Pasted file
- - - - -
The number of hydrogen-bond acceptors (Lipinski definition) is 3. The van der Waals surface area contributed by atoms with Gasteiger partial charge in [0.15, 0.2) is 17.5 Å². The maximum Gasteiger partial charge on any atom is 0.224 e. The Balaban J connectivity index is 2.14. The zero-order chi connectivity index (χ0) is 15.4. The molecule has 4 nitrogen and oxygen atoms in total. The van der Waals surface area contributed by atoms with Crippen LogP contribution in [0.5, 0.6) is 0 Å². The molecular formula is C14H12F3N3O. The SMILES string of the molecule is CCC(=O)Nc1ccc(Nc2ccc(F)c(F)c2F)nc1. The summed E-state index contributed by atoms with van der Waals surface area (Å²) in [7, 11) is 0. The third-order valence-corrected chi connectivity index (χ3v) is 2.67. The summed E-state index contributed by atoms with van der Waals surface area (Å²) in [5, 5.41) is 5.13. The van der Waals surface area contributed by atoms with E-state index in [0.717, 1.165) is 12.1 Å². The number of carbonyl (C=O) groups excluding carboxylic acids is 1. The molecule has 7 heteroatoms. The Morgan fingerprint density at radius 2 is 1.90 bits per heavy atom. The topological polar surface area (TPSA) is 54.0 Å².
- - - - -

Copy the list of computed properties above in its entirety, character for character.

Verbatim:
The number of hydrogen-bond acceptors (Lipinski definition) is 3. The van der Waals surface area contributed by atoms with Gasteiger partial charge in [0.15, 0.2) is 17.5 Å². The maximum Gasteiger partial charge on any atom is 0.224 e. The Balaban J connectivity index is 2.14. The zero-order chi connectivity index (χ0) is 15.4. The molecule has 4 nitrogen and oxygen atoms in total. The van der Waals surface area contributed by atoms with Crippen LogP contribution in [0.5, 0.6) is 0 Å². The molecular formula is C14H12F3N3O. The SMILES string of the molecule is CCC(=O)Nc1ccc(Nc2ccc(F)c(F)c2F)nc1. The summed E-state index contributed by atoms with van der Waals surface area (Å²) in [7, 11) is 0. The third-order valence-corrected chi connectivity index (χ3v) is 2.67. The summed E-state index contributed by atoms with van der Waals surface area (Å²) in [5, 5.41) is 5.13. The van der Waals surface area contributed by atoms with E-state index in [0.717, 1.165) is 12.1 Å². The number of carbonyl (C=O) groups excluding carboxylic acids is 1. The molecule has 7 heteroatoms. The Morgan fingerprint density at radius 2 is 1.90 bits per heavy atom. The topological polar surface area (TPSA) is 54.0 Å².